Best of Dan Lines Collection
A look back at one of our most viral contributors in the Agile Zone. Dan Lines, COO of LinearB, pairs storytelling with tangible advice that always resonates.
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Anytime I see an article written by Dan Lines in my moderation queue, I know our audience is about to get some great content. His storytelling is consistent and engaging, and every article manages to leave readers with more tangible takeaways than the last.
To celebrate his keynote at the Agile + DevOps Virtual conference, we've collected the Best of the Best from Dan Lines. (It wasn't easy... each one is so good!)
The Best of Dan Lines
- "Yesterday I worked on feature X. Today I'm working on feature Y. No blockers." — Is that all you have to say?
Junior developers sometimes forget that they don't write code in a vacuum. From scalability to quality, and reliability—how can you get the most information from your junior devs while teaching them efficient and effective communication? Lines breaks down the Stand-Up.
- When dev leaders use velocity as a productivity metric, it has dangerous consequences. Learn why and see what progressive dev leaders are using instead.
Even though velocity is probably *the* most popular software develop metric, the concept isn't used correctly by so many execs, engineering leads, product leaders, and even developers. Don't throw it out, though. This article myth-busts and navigates you through common velocity-related issues, and rounds out with alternative metrics.
- We don't need a meeting to share status updates that could be a Slack message. I'm proposing a new framework for the daily stand-up.
So many of us love to hate stand-ups. And Dan Lines thinks that's because the Daily Stand-Up is broken. It became ubiquitous about 30 years ago. What did he propose to turn Stand-Up into something that works? This 90's themed article was so fun to read and inspired an active and interesting comment section.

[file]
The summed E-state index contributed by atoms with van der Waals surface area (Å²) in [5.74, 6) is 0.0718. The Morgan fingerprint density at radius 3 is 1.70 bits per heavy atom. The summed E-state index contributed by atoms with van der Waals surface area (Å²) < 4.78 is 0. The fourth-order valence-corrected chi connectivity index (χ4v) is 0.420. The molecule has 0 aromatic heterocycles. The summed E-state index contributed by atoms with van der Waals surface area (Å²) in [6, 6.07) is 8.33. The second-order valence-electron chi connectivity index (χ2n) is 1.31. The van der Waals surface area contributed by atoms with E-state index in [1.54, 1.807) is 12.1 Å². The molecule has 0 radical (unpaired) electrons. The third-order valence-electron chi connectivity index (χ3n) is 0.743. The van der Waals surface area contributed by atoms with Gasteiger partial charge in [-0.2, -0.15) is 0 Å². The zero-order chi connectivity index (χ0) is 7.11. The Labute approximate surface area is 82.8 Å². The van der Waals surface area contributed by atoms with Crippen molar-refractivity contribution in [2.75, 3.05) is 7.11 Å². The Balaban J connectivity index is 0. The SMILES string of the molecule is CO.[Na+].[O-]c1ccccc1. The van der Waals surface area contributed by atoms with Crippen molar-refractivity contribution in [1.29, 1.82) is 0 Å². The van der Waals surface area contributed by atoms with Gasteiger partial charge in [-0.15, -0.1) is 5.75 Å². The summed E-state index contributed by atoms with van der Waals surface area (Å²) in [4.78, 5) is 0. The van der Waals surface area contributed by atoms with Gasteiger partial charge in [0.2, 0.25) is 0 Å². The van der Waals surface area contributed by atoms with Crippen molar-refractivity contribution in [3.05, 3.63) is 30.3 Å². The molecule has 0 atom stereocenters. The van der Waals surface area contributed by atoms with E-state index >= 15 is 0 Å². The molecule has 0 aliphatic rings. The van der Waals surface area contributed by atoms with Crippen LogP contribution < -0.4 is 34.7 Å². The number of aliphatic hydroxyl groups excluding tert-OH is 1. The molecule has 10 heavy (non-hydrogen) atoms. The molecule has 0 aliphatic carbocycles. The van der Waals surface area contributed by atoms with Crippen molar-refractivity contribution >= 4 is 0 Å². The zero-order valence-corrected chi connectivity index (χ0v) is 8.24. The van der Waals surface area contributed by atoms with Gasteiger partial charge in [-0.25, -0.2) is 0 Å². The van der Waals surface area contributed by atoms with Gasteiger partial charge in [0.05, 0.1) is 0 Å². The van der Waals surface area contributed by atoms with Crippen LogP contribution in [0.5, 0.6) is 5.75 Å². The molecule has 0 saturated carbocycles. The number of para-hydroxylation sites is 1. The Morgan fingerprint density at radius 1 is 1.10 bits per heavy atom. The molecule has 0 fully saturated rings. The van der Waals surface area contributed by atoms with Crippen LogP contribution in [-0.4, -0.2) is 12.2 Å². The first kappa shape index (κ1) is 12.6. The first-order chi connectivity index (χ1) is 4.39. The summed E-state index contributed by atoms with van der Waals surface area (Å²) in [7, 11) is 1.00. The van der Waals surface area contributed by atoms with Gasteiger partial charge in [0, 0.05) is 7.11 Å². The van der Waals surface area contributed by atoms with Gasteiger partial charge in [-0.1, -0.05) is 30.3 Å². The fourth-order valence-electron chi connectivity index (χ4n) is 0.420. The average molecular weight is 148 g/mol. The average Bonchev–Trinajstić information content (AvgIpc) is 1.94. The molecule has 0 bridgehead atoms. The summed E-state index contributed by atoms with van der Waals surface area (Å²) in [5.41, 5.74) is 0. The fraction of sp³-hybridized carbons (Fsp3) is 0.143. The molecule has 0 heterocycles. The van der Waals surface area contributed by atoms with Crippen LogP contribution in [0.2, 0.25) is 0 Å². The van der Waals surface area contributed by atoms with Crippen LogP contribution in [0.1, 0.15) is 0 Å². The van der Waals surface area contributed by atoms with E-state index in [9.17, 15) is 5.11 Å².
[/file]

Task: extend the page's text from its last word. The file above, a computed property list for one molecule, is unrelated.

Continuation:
- I was happy as a software engineer. Not a care in the world. Then I was hit by a freight train... I got promoted to dev team lead. Here are 8 things I wish I knew back then.
Career moves can be exciting but scary. Dan Lines described this career-defining moment as "a freight train" that hit him out of nowhere. How did he handle it? What did he learn? And what tips did he accumulate after such a big transition?
- When updating our CEO on product features, our Dev Lead takes an abnormal approach by showing real dev team data and project details.
Contrarian (adjective): opposing or rejecting popular opinions; going against current practice.
This video-article highlights one of Dan Lines' coworkers, Boaz Dremer. Boaz does things a little differently, and you can get a peek into a live product meeting to see how interesting and effective his communication style is.
- Dev methodology... a lot of people are fussy about it, but we're not. In fact, we made up our own. You should too. Here's why and how.
Dan Lines' most recent article on how we all are just 'faking it 'till we make it.' Check out his 4 guiding ideas on making up your own dev methodology. Software teams are so different that staying old school might not be right for everyone.
- Nadav's journey to VP of R&D for a hot security start-up began in an elite Israeli military intel unit. See his secrets for getting promoted and building elite dev teams.
Lines interviews a former coworker, Nadav, on his approach to building elite dev teams. Considering he came from 8200, the most "technical intelligence agency in the world," Nadav's perspective is a unique one to consider.
- If we view data about our business negatively — are we missing an opportunity to get better and improve our culture?
What are the Do's and Don't's for metrics that ensure success and the preservation of dev culture? The balance might not be as difficult as many believe it is.
- "Are we on track to deliver XYZ feature by the deadline?" For software dev leaders, this is the question we get most. But I wanted to have a different conversation.
Sometimes, we do things because it's what we've always done. What happens when we step off the beaten path? Lines questions this common question and provides insight into how to answer it the right way.
- "Too many meetings" is not a complaint. It's a cry for help. Forget no-meeting Friday. It doesn't work. We have some new ideas you can use to increase dev focus time.
Meetings upon meetings are draining. It's even more draining to figure out how to explain why the meetings suck. When you hear your devs say there have been "too many meetings," Lines thinks it's a symptom of a bigger issue than just boredom.
What are your favorite Dan Lines articles? Leave them in the comments.
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